Testing in Cases of Abuse
Sexual Abuse Cases
Routine testing in alleged sexual assault cases can include DNA testing in addition to tests for pregnancy and sexually transmitted infections (STIs) such as syphilis, hepatitis B and C, gonorrhoea, chlamydia, and HIV. When done within a few hours of the incident, these tests provide information about the victim's health prior to the alleged assault, not health status after the incident. Due to the lag time between the initial exposure and the technical ability to obtain a positive test result, some of these tests may be controversial. Testing may be repeated six weeks to six months after the incident to help determine if the incident resulted in pregnancy and/or infection.
If the victim doesn't remember events around the time of a sexual assault, samples from the victim may be tested for "date rape drugs", including flunitrazepam (RohypnolTM) and gamma-hydroxybutyrate (GHB). Other tests may include those for alcohol and drugs of abuse. Evidence of intoxication can be used to discredit the victim in court.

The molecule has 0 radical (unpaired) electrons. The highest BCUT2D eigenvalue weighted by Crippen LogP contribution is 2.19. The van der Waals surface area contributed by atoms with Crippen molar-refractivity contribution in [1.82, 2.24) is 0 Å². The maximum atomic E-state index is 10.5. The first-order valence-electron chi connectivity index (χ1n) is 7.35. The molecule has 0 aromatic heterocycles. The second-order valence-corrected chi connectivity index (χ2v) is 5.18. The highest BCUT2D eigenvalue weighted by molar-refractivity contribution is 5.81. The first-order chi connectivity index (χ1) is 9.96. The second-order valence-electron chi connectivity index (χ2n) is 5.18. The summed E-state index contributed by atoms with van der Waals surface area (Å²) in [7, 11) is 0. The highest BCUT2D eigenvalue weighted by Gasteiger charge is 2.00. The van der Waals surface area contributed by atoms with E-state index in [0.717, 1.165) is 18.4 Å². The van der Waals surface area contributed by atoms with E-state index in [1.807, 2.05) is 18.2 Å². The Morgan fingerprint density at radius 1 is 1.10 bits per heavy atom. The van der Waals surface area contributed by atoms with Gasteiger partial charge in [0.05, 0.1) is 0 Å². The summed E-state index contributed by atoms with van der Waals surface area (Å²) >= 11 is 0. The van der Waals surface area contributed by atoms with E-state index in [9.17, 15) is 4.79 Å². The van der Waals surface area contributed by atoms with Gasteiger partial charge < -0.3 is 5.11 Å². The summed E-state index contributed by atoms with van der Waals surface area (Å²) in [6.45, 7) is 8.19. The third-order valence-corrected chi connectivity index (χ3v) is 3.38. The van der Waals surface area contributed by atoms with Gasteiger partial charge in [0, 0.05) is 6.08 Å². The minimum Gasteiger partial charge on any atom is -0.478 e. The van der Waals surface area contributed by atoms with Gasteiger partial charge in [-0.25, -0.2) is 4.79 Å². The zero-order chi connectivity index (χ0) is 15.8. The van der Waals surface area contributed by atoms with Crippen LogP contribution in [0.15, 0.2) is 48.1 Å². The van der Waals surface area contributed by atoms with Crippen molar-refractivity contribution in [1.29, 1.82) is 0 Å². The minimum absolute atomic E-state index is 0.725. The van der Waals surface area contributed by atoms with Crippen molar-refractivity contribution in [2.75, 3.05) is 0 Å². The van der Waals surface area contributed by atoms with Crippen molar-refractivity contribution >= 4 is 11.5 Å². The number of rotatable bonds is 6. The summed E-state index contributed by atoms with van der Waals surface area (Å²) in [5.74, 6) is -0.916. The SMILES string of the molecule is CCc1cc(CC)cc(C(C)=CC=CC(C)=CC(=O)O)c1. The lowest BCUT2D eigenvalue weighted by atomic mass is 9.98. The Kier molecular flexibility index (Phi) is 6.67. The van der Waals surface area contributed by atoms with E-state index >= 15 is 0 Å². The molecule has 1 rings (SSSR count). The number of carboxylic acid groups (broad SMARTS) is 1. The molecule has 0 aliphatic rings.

In suspected child abuse cases, laboratory evidence can help ascertain if an underlying health problem may be the true reason for suspicious bleeding or bruising. If a child has numerous bruises yet no history of significant trauma, a panel of tests to exclude bleeding and clotting disorders like von Willebrand disease or another clotting factor deficiency (factor VIII and IX deficiencies) may be performed. Evidence of such a problem could exclude the possibility of child abuse.
When it is suspected that a child has been sexually abused, samples may be collected for testing that may include DNA tests and tests for sexually transmitted infections as described above. Detecting the presence of an STI may aid in evaluating whether sexual abuse had taken place.
Other laboratory tests that may be useful when evaluating tissue injuries, such as abdominal, internal organ injuries, include liver function tests (alanine aminotranferase and aspartate aminotransferase), pancreas tests (amylase and lipase), and testing for blood in urine. A positive stool test for blood (guaiac test, faecal occult blood test, FOBT) can point to rectal bleeding caused by abdominal or anal trauma.